Future of EU debate: Any progress?

For few months we have five EU future scenarios on the table, Commission published couple of reflection papers and EU leaders will look at a number of the most pressing issues, including migration, security and defence, and economy at the upcoming summit. How do you assess the debate we have on the future of Europe, do you see a progress? Read few comments.

Anna Visvizi, Head of Research, Institute of East-Central Europe (IESW), Assistant Professor, DEREE-The American College of Greece

When on March 1, 2017, the European Commission presented its White Paper on the Future of Europe, the general tone of the debate that unfolded was defined by arguments on multi-speed Europe. Very few observers, if any, noted that what brings these 5 seemingly different scenarios together is that none of them presupposes disintegration. In other words, the purpose of the White Paper was to streamline the debate on the future of Europe within very specific bonds and … to keep it going. Indeed, in the months that followed the European Commission has come up with several long-awaited proposals, the most important of them concerning external security and defence, incl. the European Defence Fund. In this way, a momentum was maintained and today the EU member-states are still talking to each other on issues related to the EU’s future.

Against this backdrop it is important to highlight that progress in the debate on the future of Europe may be recorded at two levels, explicit and implicit. While the two feed each other, it is latter that requires our attention as it will define the details of the debate in the months to come. Importantly, the European Commission positions itself as a very important agent of change in this context; so does the European Parliament. The May 17, MEPs’ vote on Art. 7 against Hungary attests to that; similarly, as the June 14 Commission’s decision to launch infringement procedures against the Czech Republic, Hungary and Poland regarding on-compliance with their obligations under the 2015 Council Decisions on relocation. Moreover, the case of the Brexit negotiations suggests that the EU, again led by the Commission, insists on certain fundamental issues, such as free trade and EU citizens’ freedoms, and thus on the single market. From a different angle, the June 15 Eurogroup statement on Greece, no matter how contingent in the long-run, reveals that Grexit is not an option either.

It is too early to gauge how the debate the on the future of Europe will unfold. What is clear, however, is that the resolve to do things together strengthens. This is reflected by the agenda of the Council meeting scheduled to take place on June 22-23.

Tomas JaneliūnasProfessor, Institute of International Relations and Political Science, Vilnius University

In my opinion, all these talks about possible scenarios of the EU, reflection papers, you name it, is just a desperate muddling through without clear vision. For the leaders of the EU and Commission, it is a need to show some action. But the action is not the same as the movement forward. I think everybody just waits for the German elections and only after elections we can expect some more clarity about the vision. And this vision should come from E. Macron&Merkel (most probable) tandem. I still believe in a personal leadership of the Heads of Germany and France rather than bureaucratic attempts to find a kind of compromise among so different interests inside the EU. And of course, the Brexit process, a behavior of President Trump, the Turkish factor (and migration) can press further on the need to take decisions without further delay.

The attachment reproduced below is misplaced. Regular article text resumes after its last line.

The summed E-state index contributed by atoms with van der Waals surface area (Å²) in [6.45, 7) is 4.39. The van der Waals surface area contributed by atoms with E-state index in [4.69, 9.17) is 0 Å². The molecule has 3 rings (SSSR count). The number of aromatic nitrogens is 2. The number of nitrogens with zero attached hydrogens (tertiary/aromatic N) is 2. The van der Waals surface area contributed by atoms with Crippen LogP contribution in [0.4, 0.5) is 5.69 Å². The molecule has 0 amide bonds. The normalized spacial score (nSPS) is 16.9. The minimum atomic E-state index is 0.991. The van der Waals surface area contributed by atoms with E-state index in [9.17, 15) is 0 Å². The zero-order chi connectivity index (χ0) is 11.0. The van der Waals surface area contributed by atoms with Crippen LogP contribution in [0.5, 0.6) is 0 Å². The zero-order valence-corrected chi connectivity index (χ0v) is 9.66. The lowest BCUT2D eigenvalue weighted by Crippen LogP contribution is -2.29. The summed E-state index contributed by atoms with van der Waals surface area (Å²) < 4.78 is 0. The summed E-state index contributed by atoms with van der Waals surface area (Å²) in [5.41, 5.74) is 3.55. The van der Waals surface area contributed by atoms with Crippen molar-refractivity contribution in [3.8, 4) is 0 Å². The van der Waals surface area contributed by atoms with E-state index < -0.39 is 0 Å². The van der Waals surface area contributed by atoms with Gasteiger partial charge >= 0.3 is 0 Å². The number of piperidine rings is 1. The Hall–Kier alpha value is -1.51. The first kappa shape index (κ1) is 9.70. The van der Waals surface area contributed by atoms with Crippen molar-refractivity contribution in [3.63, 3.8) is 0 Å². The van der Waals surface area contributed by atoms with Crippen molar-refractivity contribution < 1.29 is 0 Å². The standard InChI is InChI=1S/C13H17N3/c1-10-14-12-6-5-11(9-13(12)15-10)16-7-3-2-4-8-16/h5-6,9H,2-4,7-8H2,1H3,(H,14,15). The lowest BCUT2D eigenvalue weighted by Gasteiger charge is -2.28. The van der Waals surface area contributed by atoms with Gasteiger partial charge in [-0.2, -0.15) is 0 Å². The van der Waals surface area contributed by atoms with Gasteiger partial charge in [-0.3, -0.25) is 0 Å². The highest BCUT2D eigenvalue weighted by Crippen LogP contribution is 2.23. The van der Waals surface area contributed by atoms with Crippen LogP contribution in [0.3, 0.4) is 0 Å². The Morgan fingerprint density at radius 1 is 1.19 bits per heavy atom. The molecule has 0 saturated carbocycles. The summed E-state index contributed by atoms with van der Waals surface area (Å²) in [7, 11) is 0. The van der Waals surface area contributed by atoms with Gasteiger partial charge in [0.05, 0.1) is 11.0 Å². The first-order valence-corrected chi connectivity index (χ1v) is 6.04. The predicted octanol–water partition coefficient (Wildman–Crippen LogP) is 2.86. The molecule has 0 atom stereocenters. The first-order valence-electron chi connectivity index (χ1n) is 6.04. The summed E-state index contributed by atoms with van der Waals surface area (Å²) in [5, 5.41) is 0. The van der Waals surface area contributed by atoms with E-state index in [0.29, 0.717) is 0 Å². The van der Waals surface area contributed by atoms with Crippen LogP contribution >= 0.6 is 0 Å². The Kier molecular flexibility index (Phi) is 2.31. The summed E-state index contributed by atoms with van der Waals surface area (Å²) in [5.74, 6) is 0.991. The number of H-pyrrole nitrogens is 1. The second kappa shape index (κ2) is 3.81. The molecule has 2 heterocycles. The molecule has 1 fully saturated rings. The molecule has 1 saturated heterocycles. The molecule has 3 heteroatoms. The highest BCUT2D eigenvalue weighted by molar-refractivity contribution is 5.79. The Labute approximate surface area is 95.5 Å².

Nikolaos Zahariadis, Professor of International Studies, Rhodes College

I think some progress has been made but there is still confusion and hesitation. On the one hand, the fear of Frexit has passed, and since Merkel appears to be heading for re-election, assuming things don’t change, I would say some fears about the future of the EU have receded. The UK seems isolated and, given the election results, probably heading for some difficult decisions ahead. In that sense, the worst of Euroscepticism may have passed. On the other hand, I don’t see much changed among public opinion in many countries. That is, there is still some anger at the EU and certainly mistrust. Those two things have not gone away. What European voters seem to have said (and might also say in Germany) is that we don’t want the EU to dissolve. So, nothing but the Single Market or just carrying on are not viable options. However, I don’t see any enthusiasm for doing more, so the likely outcomes appear to be doing things more efficiently with fewer resources and those who want more do more. Because I don’t foresee any room for widespread agreement on many things, I can imagine the only viable scenario is letting some countries form a greater “core.” The problem is no one wants to be outside the core but no one can agree on what precisely the core should look like in terms of issues. So has there been progress? Yes, in terms of we now have more clarity about what people do NOT want. Do they know where they are heading? No, I think they are still confused staying mostly with platitudes and generalities. They seem to agree on things but then they don’t implement them, I think of the migration issue among others.

So for now and the foreseeable future I just don’t see much happening. To put it differently, I see lots of movement but not enough movement forward. In the absence of a clear vision by a national politician of stature, certainly not Tsipras, EU officials don’t seem to have the weight to sway public or political opinion in any European (as opposed to national) direction. Perhaps in the future, but not for the time being.


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